Fostering History: Elliot T. Bowers

Sam Houston State University has a rich history of presidents that have guided our campus to what it is today. One of those presidents was the late Elliot Toulmin Bowers, the ninth president of SHSU.

Bowers was born Aug. 22, 1919 in Oklahoma City. After a move to Texas, he attended college at Sam Houston State Teachers College, where in 1941 he received his bachelor’s degree in Music. However, his education did not end there; he continued until he received his master’s degree one year later.

During World War II, Bowers served in the United States Air Force from 1943 to 1946. He taught meteorology and navigation. In addition to those services he also aided in counterintelligence in the South Pacific for two years. After Bowers returned home from his service, he became the director of testing and guidance at the university from 1946 and 1951. Continuing his career, he served as director of the student union in 1951 to 1959.

While Bowers worked at SHSU, he pursued higher education. He earned his doctorate in Education Administration from the University of Houston in 1959. The following year, he became the Vice President for University Affairs and Dean of Students from 1959 to 1970.

There were two occasions that Bowers served as acting president. From1962 to1964, Bowers acted as president following the death of Dr. Harmon Lowman and again when Dr. Templeton resigned to become founding president of the University of Texas at San Antonio.

In October 1970, Bowers was honored with the permanent position of interim president. During this time, Sam Houston was facing difficulties. A neighboring Texas A&M began accepting female students for the first time (since 1963), ultimately affecting attendance at SHSU. In addition, student enrollment was declining due to economic challenges. This led to many potential students attending new community colleges instead. The campus faculty credentials and facilities needed improvements and upgrades.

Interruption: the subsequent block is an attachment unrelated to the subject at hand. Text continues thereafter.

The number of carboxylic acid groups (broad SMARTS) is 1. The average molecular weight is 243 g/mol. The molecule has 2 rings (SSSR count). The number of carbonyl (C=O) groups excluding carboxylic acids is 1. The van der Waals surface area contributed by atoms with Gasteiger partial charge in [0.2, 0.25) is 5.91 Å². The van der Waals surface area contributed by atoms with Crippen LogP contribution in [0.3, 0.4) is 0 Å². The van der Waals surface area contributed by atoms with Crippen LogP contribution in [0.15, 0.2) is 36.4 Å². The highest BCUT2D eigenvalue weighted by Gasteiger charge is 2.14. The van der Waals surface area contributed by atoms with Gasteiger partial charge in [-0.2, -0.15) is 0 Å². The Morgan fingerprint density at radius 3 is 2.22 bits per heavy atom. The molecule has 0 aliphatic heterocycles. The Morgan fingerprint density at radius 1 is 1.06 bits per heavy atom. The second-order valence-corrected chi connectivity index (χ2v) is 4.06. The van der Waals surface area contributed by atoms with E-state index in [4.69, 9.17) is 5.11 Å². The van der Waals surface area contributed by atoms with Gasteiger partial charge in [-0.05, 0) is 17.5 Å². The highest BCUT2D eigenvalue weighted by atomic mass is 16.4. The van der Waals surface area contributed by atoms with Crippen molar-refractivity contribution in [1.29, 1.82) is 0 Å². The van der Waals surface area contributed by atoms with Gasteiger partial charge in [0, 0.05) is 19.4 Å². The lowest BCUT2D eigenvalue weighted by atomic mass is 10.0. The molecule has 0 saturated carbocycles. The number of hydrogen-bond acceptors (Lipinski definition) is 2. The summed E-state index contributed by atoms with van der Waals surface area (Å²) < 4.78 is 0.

Bowers was more than up for the task. He focused his efforts in academics, construction and renovation, faculty development and student recruiting. Bowers knew that less than half of the faculty held doctorate degrees. However, by Fall 1976 three out of every four faculty members held doctorates, which made SHSU highly valued by accrediting agencies. Bowers continued this momentum by improving the campus itself.

Bowers’ administration led to the completion of numerous facilities on campus that had a major impact on what SHSU is today. The facilities that were completed under Bowers’ administration includes the Teacher Education Center, Bernard G. Johnson Coliseum, University Theatre Center, George J. Beto Criminal Justice Center, Dan Rather Communication Building, Lee Drain Building and the mall area, the Health and Physical Education Building (currently known as the Health and Kinesiology Center), Bearkat Stadium (currently known as Bowers Stadium), Field House and the Music Building.

After Bowers strengthened the faculty and facilities he started focusing on student recruitment. In Fall 1970, there were 10,025 students registered for classes at SHSU. However, four-year institutions were falling. Many students were no longer becoming full-time students, which had an adverse effect on state funding. However, due to the well-educated faculty and new and improved facilities, student enrollment increased to 12,359 by Fall 1989 when Bowers left office.

Bowers retired after stepping down as interim president in 1989. A proposal was made to rename Bearkat Stadium after Bowers. When he was asked how he would like to be remembered, he puffed a couple times on his pipe and said, “That I cared.” Bowers was honored as designated President Emeritus, and Bearkat stadium was renamed in his honor.

He continued to live with his wife, Frances Handley Bowers, whom he had been married to since May 29, 1940 until her death in September 1999. Bowers later passed away in May 2003.

Bowers was known by students, faculty, staff and alumni for his sincere interest in any of their problems— whether were big or small. He gave his time to others despite having a busy schedule. Elliot Toulmin Bowers embodied the university motto— “The measure of a life is its service.”

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